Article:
All measurements taken in nestlings showed significant within-clutch repeatabilities, ranging from 0.27 to 0.97 (all P < 0.001). In the pooled data set, we found no relationship between first yolk A4 concentration and wing length, tarsus length or mass at 13 days of age (wing length: F1,102 = 1.45, P = 0.22; tarsus length: F1,106 = 1.56, P = 0.21; mass: F1,105 = 0.55, P = 0.46). However, there was a weak positive although nonsignificant relationship between first yolk A4 concentration and T-cell mediated immune response (F1,86.4 = 3.67, P = 0.057). For the 2001 data set we also measured chicks at 7 days of age, so we could use the differences between ages 7 and 13 as a measure of growth. There was a significant positive relationship of first yolk A4 concentration with mass increase (F1,43.4 = 8.58, P < 0.001; Fig. 5a) and a nonsignificant tendency with tarsus length increase (F1,46.9 = 3.47, P = 0.067; Fig. 5b). We tested for a possible quadratic relationship in these analyses, but quadratic terms were nonsignificant and not retained in the final model. We also tested whether clutch size, as a measure of female quality, explained variance in growth, but its contribution was nonsignificant and was therefore dropped from the models.
No parasites were found in any of the examined blood smears of nestlings. Yolk A4 concentration was not significantly related to number of lymphocytes (F1,51.3 = 0.53, P = 0.46), or L/H ratio (F1,51.4 = 0.91, P = 0.34). Blood T levels in nestlings were low (mean =28.40 pg mL−1, SE = 1.83, CV = 77, N = 140). There were no significant differences between male and female nestlings (F1,107 = 0.39, P = 0.53), and T levels were not significantly related to clutch size (F1,38.7 = 0.14, P =0.72). There was a negative relationship between laying date and blood T levels (F1,42.9 = 7.02, P < 0.05; Fig. 6). T concentration in nestlings was not significantly related to T-cell mediated immune response (F1,128 = 2.24, P =0.12). Finally, yolk A4 concentration was not significantly related to nestling blood T levels (F1,38.9 = 2.58, P =0.11).
If yolk A4 concentration increases nestling competition within clutches we might expect an increase in within-brood variance in fitness, and even greater mortality. There was no significant relationship between yolk A4 concentration and within-brood variance in tarsus length (F1,105 = 0.75, P = 0.85) and mass at 13 days (F1,106 =1.23, P = 0.27). Neither was there a significant relationship between fledging success for those nests where at least one chick fledged and yolk A4 concentration (F1,111 = 0.31, P = 0.57).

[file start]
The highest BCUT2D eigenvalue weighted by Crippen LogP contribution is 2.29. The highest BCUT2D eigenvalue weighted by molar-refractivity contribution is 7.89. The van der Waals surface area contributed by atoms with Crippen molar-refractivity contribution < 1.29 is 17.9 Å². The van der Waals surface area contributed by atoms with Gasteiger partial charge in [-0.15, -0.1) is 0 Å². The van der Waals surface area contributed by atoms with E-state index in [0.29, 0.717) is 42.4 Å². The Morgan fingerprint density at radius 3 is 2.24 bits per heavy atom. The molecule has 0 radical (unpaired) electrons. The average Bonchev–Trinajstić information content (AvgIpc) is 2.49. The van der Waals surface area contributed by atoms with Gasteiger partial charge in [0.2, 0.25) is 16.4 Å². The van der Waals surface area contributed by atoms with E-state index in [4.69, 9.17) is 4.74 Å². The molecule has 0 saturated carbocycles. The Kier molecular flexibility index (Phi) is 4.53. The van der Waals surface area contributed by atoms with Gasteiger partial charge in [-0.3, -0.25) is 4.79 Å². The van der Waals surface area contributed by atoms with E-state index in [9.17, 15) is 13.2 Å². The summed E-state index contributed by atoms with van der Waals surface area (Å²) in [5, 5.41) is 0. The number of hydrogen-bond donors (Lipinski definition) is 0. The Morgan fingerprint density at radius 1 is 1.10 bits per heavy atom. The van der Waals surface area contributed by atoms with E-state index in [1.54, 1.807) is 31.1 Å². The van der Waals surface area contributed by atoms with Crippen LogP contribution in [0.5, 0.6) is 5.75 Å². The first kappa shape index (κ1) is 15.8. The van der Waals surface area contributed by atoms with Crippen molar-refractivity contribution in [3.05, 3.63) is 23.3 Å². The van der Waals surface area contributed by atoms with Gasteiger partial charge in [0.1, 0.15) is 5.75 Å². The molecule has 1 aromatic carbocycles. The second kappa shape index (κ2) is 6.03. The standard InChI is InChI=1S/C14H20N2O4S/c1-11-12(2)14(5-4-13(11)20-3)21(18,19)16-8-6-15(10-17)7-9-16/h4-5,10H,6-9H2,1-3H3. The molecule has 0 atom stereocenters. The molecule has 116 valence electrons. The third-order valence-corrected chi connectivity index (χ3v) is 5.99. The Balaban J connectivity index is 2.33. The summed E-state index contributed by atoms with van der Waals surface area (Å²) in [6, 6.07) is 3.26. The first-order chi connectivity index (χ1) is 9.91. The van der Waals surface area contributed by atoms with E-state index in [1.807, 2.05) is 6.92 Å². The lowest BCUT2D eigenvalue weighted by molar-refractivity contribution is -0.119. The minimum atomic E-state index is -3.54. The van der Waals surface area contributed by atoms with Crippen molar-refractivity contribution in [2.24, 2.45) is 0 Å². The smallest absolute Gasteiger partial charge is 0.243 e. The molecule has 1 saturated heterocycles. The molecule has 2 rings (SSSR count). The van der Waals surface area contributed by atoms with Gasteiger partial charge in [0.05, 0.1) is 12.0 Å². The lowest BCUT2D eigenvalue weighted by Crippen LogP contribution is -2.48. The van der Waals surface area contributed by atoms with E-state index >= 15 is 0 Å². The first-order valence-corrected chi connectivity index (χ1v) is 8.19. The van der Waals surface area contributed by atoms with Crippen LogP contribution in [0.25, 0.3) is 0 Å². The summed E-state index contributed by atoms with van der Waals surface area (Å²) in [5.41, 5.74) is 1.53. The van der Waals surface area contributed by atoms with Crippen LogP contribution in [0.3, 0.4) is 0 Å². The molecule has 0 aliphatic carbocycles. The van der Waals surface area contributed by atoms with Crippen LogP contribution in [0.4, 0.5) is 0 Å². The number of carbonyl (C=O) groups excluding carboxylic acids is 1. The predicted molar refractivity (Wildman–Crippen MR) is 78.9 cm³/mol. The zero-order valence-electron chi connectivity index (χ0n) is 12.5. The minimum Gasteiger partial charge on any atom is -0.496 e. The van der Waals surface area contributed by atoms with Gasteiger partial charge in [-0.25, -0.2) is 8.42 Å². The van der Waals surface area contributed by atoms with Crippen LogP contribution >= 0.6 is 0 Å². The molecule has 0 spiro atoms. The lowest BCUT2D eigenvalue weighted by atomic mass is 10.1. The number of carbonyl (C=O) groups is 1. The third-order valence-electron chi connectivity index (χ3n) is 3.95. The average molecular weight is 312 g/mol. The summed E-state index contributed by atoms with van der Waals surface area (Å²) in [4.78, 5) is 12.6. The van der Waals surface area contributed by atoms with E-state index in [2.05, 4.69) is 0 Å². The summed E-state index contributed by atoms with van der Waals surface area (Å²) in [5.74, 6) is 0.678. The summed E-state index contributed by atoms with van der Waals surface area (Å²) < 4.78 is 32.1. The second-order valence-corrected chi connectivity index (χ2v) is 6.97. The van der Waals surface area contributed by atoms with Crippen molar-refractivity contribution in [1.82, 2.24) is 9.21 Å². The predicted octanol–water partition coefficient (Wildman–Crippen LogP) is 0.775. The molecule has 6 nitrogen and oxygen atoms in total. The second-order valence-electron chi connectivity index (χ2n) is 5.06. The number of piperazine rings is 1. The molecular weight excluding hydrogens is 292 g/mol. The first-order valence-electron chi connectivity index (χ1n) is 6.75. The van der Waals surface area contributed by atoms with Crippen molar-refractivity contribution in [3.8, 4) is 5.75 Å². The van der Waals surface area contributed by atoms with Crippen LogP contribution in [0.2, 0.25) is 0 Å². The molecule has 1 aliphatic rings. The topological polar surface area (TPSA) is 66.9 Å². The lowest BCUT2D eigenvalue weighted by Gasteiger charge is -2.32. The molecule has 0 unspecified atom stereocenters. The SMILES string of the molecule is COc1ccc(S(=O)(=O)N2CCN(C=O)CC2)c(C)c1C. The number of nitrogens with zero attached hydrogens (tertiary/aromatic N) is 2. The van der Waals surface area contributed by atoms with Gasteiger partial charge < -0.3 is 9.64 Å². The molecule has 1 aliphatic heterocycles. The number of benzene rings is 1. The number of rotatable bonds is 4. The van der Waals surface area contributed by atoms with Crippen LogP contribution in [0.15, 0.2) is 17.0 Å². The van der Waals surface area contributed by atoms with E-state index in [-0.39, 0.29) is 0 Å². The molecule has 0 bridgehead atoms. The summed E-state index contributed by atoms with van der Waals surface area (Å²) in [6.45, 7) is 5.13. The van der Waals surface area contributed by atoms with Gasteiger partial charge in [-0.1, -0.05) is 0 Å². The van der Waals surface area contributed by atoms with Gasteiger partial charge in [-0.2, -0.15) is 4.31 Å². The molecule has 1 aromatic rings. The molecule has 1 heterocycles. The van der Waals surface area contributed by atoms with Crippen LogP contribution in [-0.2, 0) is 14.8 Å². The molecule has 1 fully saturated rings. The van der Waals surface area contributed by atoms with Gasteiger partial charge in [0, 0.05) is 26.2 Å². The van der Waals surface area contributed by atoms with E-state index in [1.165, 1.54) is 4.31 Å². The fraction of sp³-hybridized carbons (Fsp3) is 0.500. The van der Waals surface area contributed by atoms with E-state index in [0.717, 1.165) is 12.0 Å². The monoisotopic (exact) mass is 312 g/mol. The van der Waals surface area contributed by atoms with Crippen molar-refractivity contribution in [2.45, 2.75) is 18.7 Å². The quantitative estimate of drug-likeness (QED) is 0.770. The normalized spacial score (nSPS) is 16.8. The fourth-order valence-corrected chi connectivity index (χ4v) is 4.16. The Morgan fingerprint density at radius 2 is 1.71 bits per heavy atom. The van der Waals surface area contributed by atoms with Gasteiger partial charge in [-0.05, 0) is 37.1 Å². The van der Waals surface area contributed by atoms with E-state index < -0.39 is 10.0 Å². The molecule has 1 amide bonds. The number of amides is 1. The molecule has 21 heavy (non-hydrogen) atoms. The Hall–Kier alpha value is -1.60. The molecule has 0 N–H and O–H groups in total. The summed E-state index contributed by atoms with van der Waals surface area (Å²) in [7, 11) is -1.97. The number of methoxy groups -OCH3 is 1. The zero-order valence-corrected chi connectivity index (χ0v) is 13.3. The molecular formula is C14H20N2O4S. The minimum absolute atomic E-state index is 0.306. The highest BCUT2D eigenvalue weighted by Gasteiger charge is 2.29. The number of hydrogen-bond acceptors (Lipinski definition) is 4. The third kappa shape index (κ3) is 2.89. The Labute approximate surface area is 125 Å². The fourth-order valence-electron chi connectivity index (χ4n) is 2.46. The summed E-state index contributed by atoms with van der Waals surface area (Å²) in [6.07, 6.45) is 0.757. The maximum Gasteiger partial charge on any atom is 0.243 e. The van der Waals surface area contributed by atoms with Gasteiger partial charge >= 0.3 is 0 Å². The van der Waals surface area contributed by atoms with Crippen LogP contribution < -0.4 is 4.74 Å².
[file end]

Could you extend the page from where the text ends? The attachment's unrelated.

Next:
Colonies varied greatly in size, ranging from 2 to 24 breeding pairs (mean = 11.9, SE = 2.0, N = 12). There were no significant differences between colonies in average yolk A4 levels (F11,101 = 0.76, P = 0.67). Average yolk A4 levels per colony were not significantly related to the number of breeding pairs in the colony (F1,105 = 0.12, P = 0.73; Fig. 7).
As in previous studies of other species (Eising et al., 2001; Reed & Vleck, 2001), we found large differences between females in yolk androgen concentration (CV = 35.7). Manipulation of male ornament size resulted in a correlated response by females in yolk A4 concentration. Females paired to males with elongated tails laid eggs with higher A4 concentrations than those paired to males with shortened tails. This is remarkable since males do not provide their mates with courtship food, not do they defend feeding territories, thereby eliminating any direct way in which males could affect the condition of their mates. This pattern confirms previous results in two different species in captivity (Gil et al., 1999, 2004a; Tanvez et al., 2004), in which females were found to invest higher levels of androgens in the eggs fathered by more attractive males. As androgen in yolks has been shown to boost chick growth and development (Schwabl, 1996; Lipar & Ketterson, 2000; Eising et al., 2001; Strasser & Schwabl, 2004), this finding suggests that females preferentially invest in the offspring of attractive males. An alternative explanation could be that females use yolk androgen levels to manipulate feeding rates by their male partners, or to compensate for the low feeding effort of attractive males (de Lope & Møller, 1993) with faster growth.
The differential allocation hypothesis predicts that a larger investment in the offspring of attractive males should be compensated by the fitness benefits accrued from mating with such males (good-genes benefits) (Burley, 1988). In our study species, it has been previously shown that offspring sired by highly ornamented males have enhanced viability (Møller, 1994a), so the higher investment in the eggs fathered by these males would be selected for.
In the correlative data set, several measures of nestling growth speed were related to yolk androgen concentration after controlling for parental attractiveness. This suggests that nestlings that hatched from eggs with larger androgen concentrations had their development boosted by these hormones. Although these results are correlational and thus potentially caused by a third variable, we tried to control for this possibility by including clutch size in our analysis as a likely surrogate of female parental quality. However, the positive relationship between growth and androgen concentration was maintained, in line with predictions.